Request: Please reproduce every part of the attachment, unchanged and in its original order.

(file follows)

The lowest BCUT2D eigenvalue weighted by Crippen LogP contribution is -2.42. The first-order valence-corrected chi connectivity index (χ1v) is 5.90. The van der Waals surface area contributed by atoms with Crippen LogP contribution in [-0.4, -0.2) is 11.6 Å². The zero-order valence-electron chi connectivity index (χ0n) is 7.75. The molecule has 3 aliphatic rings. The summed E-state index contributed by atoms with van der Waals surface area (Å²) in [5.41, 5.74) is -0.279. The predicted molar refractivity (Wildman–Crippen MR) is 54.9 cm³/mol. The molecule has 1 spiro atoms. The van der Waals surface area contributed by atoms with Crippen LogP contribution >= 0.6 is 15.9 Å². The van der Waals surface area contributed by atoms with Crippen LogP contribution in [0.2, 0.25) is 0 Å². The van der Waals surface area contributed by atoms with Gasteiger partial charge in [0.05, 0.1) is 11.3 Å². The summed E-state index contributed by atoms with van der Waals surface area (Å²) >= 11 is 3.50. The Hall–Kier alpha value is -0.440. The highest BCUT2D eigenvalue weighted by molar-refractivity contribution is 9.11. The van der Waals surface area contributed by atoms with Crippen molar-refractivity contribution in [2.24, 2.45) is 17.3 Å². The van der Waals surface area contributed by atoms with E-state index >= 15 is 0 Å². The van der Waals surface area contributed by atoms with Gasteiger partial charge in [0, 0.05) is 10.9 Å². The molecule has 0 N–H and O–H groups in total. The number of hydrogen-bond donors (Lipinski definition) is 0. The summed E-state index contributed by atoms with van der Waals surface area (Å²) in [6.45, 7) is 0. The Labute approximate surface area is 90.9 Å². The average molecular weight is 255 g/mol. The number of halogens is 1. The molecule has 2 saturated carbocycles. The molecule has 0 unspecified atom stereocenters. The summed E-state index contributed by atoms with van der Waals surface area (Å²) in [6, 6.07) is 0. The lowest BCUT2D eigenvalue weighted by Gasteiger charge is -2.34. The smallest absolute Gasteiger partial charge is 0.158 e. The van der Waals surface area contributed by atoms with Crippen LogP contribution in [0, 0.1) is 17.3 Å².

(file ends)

The lowest BCUT2D eigenvalue weighted by Crippen LogP contribution is -2.42. The first-order valence-corrected chi connectivity index (χ1v) is 5.90. The van der Waals surface area contributed by atoms with Crippen LogP contribution in [-0.4, -0.2) is 11.6 Å². The zero-order valence-electron chi connectivity index (χ0n) is 7.75. The molecule has 3 aliphatic rings. The summed E-state index contributed by atoms with van der Waals surface area (Å²) in [5.41, 5.74) is -0.279. The predicted molar refractivity (Wildman–Crippen MR) is 54.9 cm³/mol. The molecule has 1 spiro atoms. The van der Waals surface area contributed by atoms with Crippen LogP contribution >= 0.6 is 15.9 Å². The van der Waals surface area contributed by atoms with Crippen LogP contribution in [0.2, 0.25) is 0 Å². The van der Waals surface area contributed by atoms with Gasteiger partial charge in [0.05, 0.1) is 11.3 Å². The summed E-state index contributed by atoms with van der Waals surface area (Å²) >= 11 is 3.50. The Hall–Kier alpha value is -0.440. The highest BCUT2D eigenvalue weighted by molar-refractivity contribution is 9.11. The van der Waals surface area contributed by atoms with Crippen molar-refractivity contribution in [2.24, 2.45) is 17.3 Å². The van der Waals surface area contributed by atoms with E-state index >= 15 is 0 Å². The van der Waals surface area contributed by atoms with Gasteiger partial charge in [0, 0.05) is 10.9 Å². The molecule has 0 N–H and O–H groups in total. The number of hydrogen-bond donors (Lipinski definition) is 0. The summed E-state index contributed by atoms with van der Waals surface area (Å²) in [6.45, 7) is 0. The Labute approximate surface area is 90.9 Å². The average molecular weight is 255 g/mol. The number of halogens is 1. The molecule has 2 saturated carbocycles. The molecule has 0 unspecified atom stereocenters. The summed E-state index contributed by atoms with van der Waals surface area (Å²) in [6, 6.07) is 0. The lowest BCUT2D eigenvalue weighted by Gasteiger charge is -2.34. The smallest absolute Gasteiger partial charge is 0.158 e. The van der Waals surface area contributed by atoms with Crippen LogP contribution in [0, 0.1) is 17.3 Å².